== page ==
Lars Gotrich

You're at a party and see your old boo (with a new boo), who is looking very fine. When you go in for the obligatory hug, it brings up aaaalllll of the feels — that weekend at the cabin, the six-week anniversary dinner that was totally unnecessary but still very sweet, that one shirt you like.

The eternally smiling D.R.A.M. knows that feeling, and the smoove synth-bop "Best Hugs" lays it all out: "Reminiscing about those days take me / Back to the days when she drove me crazy."

There's a dancing bear slapped on the back of a station wagon cranking out a copy of Europe '72 — it's no deep dive from one of Dick's Picks, but it's a solid collection of live sets, with Grateful Dead at the top of its game. You exchange eyes with the driver, acknowledge the good-times jams, and counter with a '77 date. Soon enough, you're holding up traffic, but the songs keep on truckin'.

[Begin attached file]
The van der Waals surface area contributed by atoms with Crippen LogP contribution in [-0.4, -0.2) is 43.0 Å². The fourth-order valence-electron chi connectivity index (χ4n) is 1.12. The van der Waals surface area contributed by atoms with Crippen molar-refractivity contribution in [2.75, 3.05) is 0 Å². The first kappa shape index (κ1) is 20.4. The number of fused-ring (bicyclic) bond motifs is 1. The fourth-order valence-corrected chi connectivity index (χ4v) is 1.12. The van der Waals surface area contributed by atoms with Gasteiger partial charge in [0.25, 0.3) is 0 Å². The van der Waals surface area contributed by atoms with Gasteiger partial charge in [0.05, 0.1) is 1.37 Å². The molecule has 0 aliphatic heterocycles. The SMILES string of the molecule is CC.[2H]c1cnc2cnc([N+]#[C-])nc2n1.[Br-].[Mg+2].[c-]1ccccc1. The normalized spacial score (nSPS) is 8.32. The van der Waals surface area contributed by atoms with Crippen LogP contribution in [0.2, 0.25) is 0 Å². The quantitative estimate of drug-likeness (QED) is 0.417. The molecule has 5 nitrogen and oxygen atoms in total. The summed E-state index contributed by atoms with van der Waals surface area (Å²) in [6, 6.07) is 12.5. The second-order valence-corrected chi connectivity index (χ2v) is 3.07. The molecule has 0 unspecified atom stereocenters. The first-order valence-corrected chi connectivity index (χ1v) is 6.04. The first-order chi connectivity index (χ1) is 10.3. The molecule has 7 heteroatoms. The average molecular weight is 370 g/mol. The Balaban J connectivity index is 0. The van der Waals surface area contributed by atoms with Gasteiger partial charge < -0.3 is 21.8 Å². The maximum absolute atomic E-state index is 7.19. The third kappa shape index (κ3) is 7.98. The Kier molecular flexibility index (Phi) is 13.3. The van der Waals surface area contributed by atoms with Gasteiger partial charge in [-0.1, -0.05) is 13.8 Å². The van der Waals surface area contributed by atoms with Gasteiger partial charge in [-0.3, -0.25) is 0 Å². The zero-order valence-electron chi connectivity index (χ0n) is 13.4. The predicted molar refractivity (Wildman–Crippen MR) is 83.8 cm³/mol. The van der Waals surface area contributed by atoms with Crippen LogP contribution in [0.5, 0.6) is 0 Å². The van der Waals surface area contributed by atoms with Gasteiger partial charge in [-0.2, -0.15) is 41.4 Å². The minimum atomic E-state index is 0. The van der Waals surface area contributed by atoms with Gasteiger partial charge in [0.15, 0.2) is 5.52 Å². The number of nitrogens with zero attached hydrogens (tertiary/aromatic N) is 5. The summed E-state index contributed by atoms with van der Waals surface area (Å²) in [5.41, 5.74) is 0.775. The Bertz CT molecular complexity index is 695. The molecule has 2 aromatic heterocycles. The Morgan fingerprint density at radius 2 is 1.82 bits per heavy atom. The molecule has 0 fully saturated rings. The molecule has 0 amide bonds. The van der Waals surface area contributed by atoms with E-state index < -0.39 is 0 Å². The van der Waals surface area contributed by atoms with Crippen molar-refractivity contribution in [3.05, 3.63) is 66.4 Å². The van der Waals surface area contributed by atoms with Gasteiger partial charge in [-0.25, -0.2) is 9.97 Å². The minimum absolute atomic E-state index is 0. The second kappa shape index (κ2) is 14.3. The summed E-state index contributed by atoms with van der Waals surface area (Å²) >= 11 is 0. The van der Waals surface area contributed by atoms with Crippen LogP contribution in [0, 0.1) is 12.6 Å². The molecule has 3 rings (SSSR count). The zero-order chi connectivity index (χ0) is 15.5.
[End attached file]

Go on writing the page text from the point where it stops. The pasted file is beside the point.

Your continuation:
The Tree of Forgiveness, his first album of originals in 13 years, is not just classic John Prine. When so much of humanity seems closed off, Prine knows when to be a little goofy, too.

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